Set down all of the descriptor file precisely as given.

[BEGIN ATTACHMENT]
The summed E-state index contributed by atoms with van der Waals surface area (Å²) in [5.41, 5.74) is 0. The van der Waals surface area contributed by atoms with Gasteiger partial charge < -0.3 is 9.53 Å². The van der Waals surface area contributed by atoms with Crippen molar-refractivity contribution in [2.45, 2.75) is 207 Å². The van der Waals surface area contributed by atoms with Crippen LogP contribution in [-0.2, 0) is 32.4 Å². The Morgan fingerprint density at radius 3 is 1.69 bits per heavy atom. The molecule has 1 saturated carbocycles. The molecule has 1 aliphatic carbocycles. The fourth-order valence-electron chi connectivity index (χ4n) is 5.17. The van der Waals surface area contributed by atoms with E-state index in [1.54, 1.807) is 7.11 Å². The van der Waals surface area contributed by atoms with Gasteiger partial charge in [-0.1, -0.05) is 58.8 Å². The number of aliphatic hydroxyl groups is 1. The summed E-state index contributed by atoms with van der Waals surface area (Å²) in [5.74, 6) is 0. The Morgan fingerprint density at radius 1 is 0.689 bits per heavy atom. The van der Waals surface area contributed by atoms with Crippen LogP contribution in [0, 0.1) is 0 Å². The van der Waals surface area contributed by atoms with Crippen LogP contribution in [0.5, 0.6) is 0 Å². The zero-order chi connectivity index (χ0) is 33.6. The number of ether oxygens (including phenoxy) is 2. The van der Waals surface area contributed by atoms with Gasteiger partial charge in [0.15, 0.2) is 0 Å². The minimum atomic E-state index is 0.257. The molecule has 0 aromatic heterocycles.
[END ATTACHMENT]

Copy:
The summed E-state index contributed by atoms with van der Waals surface area (Å²) in [5.41, 5.74) is 0. The van der Waals surface area contributed by atoms with Gasteiger partial charge < -0.3 is 9.53 Å². The van der Waals surface area contributed by atoms with Crippen molar-refractivity contribution in [2.45, 2.75) is 207 Å². The van der Waals surface area contributed by atoms with Crippen LogP contribution in [-0.2, 0) is 32.4 Å². The Morgan fingerprint density at radius 3 is 1.69 bits per heavy atom. The molecule has 1 saturated carbocycles. The molecule has 1 aliphatic carbocycles. The fourth-order valence-electron chi connectivity index (χ4n) is 5.17. The van der Waals surface area contributed by atoms with E-state index in [1.54, 1.807) is 7.11 Å². The van der Waals surface area contributed by atoms with Gasteiger partial charge in [-0.1, -0.05) is 58.8 Å². The number of aliphatic hydroxyl groups is 1. The summed E-state index contributed by atoms with van der Waals surface area (Å²) in [5.74, 6) is 0. The Morgan fingerprint density at radius 1 is 0.689 bits per heavy atom. The van der Waals surface area contributed by atoms with Crippen LogP contribution in [0, 0.1) is 0 Å². The van der Waals surface area contributed by atoms with Crippen LogP contribution in [0.5, 0.6) is 0 Å². The zero-order chi connectivity index (χ0) is 33.6. The number of ether oxygens (including phenoxy) is 2. The van der Waals surface area contributed by atoms with Gasteiger partial charge in [0.15, 0.2) is 0 Å². The minimum atomic E-state index is 0.257. The molecule has 0 aromatic heterocycles.